Oxford's oldest student newspaper

Independent since 1920

Food in Ramadan: Fast or feast?

Take a deep breath in, and hold. Hold it for as long as you are able to (without passing out), and then, once your lungs are pleading for air, only then, should you exhale. And that – that relief you feel once you are able to breathe again – that’s exactly how I feel once the month of Ramadan arrives.

Ramadan cannot be defined simply as a month of abstaining from food from sunrise until sunset – in fact, this is a major misconception. Yes, fasting is a key component of Ramadan, but it is the combination of fasting, prayer, remembrance of God, charity, and being mindful of one’s actions, that allow Muslims to purify their hearts and nourish their relationship with Islam.

During Ramadan, there’s something more in the air, something special, rather uplifting and promising. There is no time where the community comes together more than it does in Ramadan, and this is largely facilitated by the encouragement of generosity and kindness. I live in a very Muslim-populated community; every year, during Ramadan, if I step out onto my street, I can immediately tell that it is nearly time to open the fast – simply because of the smell of samosas frying or biryani cooking. Maintaining good relationships with your neighbours is encouraged in general in Islam, but Ramadan captures the essence of a sense of community, which is why it is especially common to share food with others during this month. My mum will send her favourite child (me) out to deliver foil-wrapped trays of food to the neighbours. There is absolutely nothing more terrifying than the thought of dropping a plate of rice on the pavement, and having to walk shamefully back home and see the look on her face as I admit the cost of my clumsiness.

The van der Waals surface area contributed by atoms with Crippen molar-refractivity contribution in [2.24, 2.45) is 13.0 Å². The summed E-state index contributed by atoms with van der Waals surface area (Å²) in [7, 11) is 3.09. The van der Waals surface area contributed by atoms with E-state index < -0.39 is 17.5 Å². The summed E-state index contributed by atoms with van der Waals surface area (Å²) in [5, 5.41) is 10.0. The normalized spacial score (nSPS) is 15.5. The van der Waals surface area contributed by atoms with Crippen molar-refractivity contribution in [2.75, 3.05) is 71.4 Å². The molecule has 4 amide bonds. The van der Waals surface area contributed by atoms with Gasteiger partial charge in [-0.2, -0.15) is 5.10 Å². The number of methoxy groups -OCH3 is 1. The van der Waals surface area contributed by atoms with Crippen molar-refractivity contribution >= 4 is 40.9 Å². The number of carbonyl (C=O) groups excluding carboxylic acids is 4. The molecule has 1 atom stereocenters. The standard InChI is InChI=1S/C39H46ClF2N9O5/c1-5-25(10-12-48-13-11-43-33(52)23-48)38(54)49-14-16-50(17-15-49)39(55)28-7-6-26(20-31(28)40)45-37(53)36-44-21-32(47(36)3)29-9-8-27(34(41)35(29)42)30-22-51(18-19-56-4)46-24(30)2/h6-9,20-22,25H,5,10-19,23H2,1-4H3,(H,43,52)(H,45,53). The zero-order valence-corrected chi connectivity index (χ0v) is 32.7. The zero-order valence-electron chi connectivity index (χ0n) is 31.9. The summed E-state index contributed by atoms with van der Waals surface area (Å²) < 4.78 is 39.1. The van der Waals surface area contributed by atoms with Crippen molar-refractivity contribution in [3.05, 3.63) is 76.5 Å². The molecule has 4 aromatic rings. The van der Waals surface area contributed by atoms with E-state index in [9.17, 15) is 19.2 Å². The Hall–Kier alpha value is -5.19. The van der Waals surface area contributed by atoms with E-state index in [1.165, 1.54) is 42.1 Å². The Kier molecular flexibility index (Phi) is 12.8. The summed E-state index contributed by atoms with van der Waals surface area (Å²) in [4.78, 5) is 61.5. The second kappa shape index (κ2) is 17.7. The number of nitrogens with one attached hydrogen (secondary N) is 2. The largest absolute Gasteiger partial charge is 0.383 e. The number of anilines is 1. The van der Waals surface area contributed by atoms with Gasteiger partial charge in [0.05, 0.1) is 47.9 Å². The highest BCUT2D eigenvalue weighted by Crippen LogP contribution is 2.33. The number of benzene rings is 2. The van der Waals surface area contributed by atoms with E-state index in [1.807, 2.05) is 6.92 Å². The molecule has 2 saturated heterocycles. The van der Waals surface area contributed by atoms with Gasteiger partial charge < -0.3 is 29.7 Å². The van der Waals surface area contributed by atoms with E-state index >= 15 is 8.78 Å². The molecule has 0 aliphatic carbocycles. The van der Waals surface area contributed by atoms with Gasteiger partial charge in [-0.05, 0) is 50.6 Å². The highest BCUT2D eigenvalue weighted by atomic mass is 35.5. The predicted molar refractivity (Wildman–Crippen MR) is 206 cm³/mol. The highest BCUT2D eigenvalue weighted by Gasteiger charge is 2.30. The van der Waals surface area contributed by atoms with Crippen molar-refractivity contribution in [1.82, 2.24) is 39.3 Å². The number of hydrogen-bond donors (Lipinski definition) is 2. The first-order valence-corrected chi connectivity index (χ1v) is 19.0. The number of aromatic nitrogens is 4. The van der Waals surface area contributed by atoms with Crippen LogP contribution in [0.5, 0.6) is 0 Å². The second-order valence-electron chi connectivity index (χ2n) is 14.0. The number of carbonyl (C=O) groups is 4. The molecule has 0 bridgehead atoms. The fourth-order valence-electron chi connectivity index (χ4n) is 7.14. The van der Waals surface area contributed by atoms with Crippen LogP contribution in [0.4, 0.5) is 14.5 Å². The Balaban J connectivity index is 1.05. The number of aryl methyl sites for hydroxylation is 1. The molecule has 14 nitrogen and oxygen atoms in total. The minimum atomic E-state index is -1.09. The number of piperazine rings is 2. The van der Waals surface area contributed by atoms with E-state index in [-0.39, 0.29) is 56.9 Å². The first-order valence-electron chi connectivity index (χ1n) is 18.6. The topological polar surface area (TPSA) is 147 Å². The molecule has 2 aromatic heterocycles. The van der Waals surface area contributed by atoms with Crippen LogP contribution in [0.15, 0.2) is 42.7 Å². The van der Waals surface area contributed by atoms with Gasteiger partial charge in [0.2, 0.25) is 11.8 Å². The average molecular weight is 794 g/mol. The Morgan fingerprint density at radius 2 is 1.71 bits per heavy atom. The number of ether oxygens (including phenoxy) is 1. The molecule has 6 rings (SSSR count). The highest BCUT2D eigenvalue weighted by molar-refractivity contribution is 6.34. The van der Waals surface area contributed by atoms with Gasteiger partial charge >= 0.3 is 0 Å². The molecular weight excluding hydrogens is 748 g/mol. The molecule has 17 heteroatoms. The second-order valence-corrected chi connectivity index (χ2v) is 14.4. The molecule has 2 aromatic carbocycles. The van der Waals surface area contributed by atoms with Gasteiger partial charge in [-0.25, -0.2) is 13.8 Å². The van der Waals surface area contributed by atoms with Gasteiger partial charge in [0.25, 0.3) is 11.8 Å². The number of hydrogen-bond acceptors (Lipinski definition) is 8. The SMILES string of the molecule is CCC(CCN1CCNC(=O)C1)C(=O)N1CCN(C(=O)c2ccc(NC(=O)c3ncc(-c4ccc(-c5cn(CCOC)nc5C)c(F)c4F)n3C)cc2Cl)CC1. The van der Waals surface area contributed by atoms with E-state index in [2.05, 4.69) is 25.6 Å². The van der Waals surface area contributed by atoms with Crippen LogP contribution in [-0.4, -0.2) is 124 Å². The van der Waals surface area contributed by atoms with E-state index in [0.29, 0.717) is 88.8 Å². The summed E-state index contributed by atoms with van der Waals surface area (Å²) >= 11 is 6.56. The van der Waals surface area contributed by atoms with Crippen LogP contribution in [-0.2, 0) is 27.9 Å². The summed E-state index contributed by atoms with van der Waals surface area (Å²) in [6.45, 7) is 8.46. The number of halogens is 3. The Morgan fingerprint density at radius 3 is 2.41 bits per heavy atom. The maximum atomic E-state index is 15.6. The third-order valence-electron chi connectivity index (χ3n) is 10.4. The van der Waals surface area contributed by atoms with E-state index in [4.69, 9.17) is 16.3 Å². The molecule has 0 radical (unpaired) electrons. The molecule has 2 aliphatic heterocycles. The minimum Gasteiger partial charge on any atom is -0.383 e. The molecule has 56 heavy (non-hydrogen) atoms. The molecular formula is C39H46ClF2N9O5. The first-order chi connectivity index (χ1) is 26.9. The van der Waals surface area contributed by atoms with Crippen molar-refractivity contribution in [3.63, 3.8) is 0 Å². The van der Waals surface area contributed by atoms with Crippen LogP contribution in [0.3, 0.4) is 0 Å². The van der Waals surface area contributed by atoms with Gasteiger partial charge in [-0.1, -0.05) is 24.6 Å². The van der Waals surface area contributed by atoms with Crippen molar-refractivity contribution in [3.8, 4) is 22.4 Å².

Whether at home, a Masjid, or anywhere else one may be, it is from the sunnah (traditions and practices) of the Prophet Muhammad PBUH, to open one’s fast with dates and water; dates are one of the fruits (alongside grapes, olives, figs, pomegranates, and bananas) mentioned in the holy Qur’an. Muslims make du’a (a supplication), which serves as a reminder that Ramadan should not be a time for feasting and overeating, rather a time for contemplation and gratitude for the blessings we have in our lives – especially the smaller blessings that we often overlook, like access to clean water. 

The end of Ramadan is marked by Eid Ul Fitr – otherwise known as the Sweet Eid, or the festival of breaking the fast. A day of celebration and thankfulness, Eid is another favourite time of year for practically everyone celebrating. In my family, we head to the Eid prayer in the local park, and spend the rest of the day greeting family and friends, exchanging gifts and food. Each culture enjoys their own ‘traditional’ food on Eid, but it is generally common to eat something sweet. In my family, we have South Asian sweets (mithai), and my mum often makes seviyan (sweet and milky vermicelli). The Moroccan biscuits that my sister-in-law’s mother hand-makes and sends for us each Eid are a personal favourite.

Whilst food plays a major role in Ramadan and Eid, I think it is what accompanies the food that makes everything a little sweeter; from the recipes I’ve learnt from my mum whilst helping her prepare Iftaar, to how food brings the community together – creating new memories and sharing significant cultural food. But ultimately, it is vital to remember that to enjoy the food is a blessing in itself – Ramadan allows for a reflection of how food is something not to be taken for granted, and Eid allows us to celebrate and appreciate this blessing.

Check out our other content

Most Popular Articles